JEKYLL ISLAND, Ga. — Few Republicans have taken more abuse from Donald Trump than Brian Kemp, the Georgia governor whose resistance to overturning the November election results in his state enraged the former president.
As a result, much of the state’s pro-Trump base is in open revolt against Kemp. On Saturday, Republicans booed him at their state convention.
But what didn’t happen at the party gathering may ultimately matter more. Convention delegates did not censure Kemp, even as they formally rebuked another Trump enemy, Brad Raffensperger, Georgia’s Republican secretary of state.
Kemp’s standing with the rank-and-file has, improbably, improved, according to interviews with more than 30 party officials, strategists and activists here. And in his partial rehabilitation — the product of a relentless focus on so-called election integrity issues and culture war staples to excite the base — Kemp may serve as a model for dozens of Republicans elsewhere who have incurred Trump’s public wrath and are seeking to regain their standing with Republicans at home.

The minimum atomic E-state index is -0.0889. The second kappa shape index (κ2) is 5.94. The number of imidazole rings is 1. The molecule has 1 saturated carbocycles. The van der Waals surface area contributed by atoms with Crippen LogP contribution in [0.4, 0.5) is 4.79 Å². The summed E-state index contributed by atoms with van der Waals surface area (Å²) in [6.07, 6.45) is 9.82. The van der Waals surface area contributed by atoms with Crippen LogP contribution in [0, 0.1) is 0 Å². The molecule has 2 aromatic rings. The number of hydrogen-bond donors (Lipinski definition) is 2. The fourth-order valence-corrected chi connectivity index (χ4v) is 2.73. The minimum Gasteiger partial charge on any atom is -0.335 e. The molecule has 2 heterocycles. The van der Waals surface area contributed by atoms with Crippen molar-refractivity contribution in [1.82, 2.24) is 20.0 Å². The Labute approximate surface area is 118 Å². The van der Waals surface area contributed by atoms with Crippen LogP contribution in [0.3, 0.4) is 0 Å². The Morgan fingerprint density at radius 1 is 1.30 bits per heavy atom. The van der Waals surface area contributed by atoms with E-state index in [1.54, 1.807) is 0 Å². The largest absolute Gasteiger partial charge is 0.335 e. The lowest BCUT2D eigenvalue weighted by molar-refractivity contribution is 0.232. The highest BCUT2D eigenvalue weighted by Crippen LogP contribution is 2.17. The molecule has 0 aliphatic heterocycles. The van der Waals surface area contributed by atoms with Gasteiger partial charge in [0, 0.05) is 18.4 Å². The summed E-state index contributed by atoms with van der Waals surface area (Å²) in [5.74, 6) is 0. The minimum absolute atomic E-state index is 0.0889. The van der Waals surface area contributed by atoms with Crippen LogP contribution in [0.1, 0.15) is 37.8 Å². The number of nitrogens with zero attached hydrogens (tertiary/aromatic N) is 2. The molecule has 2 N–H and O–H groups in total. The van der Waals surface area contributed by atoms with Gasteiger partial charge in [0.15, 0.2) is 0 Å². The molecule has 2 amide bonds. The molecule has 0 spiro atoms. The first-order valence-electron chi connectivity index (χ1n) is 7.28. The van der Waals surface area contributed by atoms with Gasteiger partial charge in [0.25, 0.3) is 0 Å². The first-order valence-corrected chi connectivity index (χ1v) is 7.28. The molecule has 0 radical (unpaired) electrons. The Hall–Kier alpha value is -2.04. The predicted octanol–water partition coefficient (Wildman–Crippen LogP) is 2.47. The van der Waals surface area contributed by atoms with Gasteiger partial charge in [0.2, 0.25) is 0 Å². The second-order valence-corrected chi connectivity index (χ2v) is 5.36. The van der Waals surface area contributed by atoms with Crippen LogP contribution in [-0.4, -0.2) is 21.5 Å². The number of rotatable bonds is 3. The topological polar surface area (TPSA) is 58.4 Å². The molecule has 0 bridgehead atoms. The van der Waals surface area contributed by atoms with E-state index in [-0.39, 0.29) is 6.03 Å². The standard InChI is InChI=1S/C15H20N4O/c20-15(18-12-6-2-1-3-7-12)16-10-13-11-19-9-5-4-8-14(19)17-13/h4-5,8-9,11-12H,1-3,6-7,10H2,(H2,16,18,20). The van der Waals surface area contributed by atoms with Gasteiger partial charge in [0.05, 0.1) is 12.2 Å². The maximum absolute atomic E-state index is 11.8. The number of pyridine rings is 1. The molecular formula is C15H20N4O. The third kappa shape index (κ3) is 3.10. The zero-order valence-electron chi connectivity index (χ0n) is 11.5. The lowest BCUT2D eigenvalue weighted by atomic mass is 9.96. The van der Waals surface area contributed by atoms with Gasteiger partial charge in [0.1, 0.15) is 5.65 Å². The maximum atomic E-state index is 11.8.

Kemp’s fate looms especially large in Georgia, a swing state where Trump not only was defeated by Joe Biden but saw Republicans lose both U.S. Senate seats in the